this was a class i was very much looking forward to, and i was thrilled that they encouraged me to bring my own press in so i could work directly on it! i was determined to discover whether my press was defective in some way, so i'd finally know whether my unsuccessful printing attempts have been my fault or or the fault of the press. i don't mind if it's my fault, but i don't want to waste a lot of effort and frustration if it's something that could be easily fixed by noticing the press is missing a whoozits or by adjusting the whatzits.

but it turns out my press is fine (yay!). all the pieces are there and are in good shape. i still need to clean it of the grime it accumulated after years of living through colorado seasons in a box under chas' porch. and i replaced the rollers before the workshop (from n.a. graphics in silverton!) just so that wouldn't be an issue. when i spoke with fritz, he said it was likely the pitting i had on the former composition rollers were actually little mice teethmarks! that's what hide glue gets you, i guess. i have rubber rollers now, thank you.

so because i brought my own tabletop press, it meant that everyone got their own press to examine, which i quite liked. i picked up some tips & vocabulary to help me talk about letterpress more clearly, like:

  • labeling & differentiating rollers, trucks & rails

  • locating the oil & oil holes in most presses (my tiny kelsey doesn't have any, though i'm welcome to oil the parts where metal meets metal. now i just have to find a tiny oilcan!)

  • labeling the platen/tympan bar (a "bale")

  • making sense of grippers (i had them on backwards and not tightened), though nobody has been able to tell me what the gripper bar spring does

  • discovering a whole pack of what i thought were dark postcards was in fact pressboard, meant to be used as packing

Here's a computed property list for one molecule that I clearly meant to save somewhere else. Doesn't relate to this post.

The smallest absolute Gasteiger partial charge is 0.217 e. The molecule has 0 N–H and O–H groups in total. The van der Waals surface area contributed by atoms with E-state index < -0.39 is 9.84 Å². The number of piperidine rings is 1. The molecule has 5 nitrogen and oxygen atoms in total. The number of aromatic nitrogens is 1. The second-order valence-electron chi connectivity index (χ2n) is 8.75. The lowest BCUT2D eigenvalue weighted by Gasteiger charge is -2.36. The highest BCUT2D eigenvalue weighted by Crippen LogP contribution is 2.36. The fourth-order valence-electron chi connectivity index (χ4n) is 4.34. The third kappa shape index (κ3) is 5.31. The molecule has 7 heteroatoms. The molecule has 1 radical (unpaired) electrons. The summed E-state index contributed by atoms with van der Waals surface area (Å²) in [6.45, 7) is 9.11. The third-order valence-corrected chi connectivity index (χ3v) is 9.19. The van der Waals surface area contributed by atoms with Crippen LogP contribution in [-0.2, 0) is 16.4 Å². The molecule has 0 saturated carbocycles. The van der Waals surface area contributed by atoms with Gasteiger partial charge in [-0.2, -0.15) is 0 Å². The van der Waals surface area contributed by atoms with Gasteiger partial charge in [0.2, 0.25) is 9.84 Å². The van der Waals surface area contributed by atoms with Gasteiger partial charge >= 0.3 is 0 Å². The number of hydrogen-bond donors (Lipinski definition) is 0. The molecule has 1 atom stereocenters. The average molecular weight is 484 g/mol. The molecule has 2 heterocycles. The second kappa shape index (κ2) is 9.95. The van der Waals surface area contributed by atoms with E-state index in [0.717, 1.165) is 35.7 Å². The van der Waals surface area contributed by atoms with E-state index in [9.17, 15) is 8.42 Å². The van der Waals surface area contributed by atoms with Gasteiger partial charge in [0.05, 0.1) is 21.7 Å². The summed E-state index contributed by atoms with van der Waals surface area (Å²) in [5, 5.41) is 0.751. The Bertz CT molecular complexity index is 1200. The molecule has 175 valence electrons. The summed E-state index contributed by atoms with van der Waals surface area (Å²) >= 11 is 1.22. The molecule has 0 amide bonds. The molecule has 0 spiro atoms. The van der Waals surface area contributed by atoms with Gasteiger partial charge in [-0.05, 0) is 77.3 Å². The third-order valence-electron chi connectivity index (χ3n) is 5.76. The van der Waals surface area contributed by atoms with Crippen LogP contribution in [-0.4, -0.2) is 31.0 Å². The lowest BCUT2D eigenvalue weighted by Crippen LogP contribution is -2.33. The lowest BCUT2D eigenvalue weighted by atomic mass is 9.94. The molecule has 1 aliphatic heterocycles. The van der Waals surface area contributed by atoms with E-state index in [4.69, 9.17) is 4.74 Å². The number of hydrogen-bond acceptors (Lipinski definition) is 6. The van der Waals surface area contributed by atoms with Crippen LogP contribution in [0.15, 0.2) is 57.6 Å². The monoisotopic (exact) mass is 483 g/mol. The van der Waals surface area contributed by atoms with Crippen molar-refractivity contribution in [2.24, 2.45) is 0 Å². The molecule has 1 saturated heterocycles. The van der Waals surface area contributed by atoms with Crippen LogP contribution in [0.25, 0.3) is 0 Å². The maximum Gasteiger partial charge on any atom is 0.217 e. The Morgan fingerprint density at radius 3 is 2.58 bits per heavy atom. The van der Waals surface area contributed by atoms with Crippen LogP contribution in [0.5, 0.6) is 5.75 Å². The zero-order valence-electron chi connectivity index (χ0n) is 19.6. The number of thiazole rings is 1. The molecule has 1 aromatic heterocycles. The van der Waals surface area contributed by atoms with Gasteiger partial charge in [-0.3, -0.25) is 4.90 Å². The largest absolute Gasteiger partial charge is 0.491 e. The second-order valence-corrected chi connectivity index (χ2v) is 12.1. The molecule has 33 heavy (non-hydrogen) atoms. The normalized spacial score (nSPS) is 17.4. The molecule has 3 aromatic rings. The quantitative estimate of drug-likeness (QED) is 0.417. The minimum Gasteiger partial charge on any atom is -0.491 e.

• also: craftsman apparently makes good presses. kelseys are bottom of the barrel, but i don't care! also, i discovered that only 1/3 print area on any press is consistently usable, which on a 3x5 press is pretty substantial (gocco is like that, too: you get your clearest image transfer in the center).

finally, we adjusted the platen, a process i had done after consulting the manual, but that never seemed to have any effect. i found that it's probably because it's so sensitive: a quarter-turn of the screw can make a big difference.

i found this to be a fairly time-consuming & tedious process, in part because we had to set up a form to test it, and this made the class run about 1/2 hour longer than expected. but the process make a lot of sense:

set up four corners of a form with the letter "O," preferably in a larger type size. check to make sure all the type you're using isn't worn and is exactly type-high by using a type-high gauge (also handy for checking the depth of wood/linocuts). set the form something like this:

[longer furniture]

then you print (in this case, a dry print so we didn't have cleanup), see which Os are not printing, and then adjust the screw nearest the O a little bit at a time to see the effects. only adjust one screw at a time. repeat until all four Os are printing clearly. when you adjust the platen pressure, the standard is to set it for heavy stock, which is why you add packing for lighter stock. i wasn't having much luck with this part, and though we were running so far behind, the instructor still spared some time after everyone had left to make sure the platen screws on my press were properly adjusted. good thing you don't have to do that very often (once a year or less).

so i feel much more confident in my letterpress skills now. i really hope it makes a difference when i get a chance to print again!

posted by gl. | November 4, 2007 11:59 PM | categories: classes & workshops, printing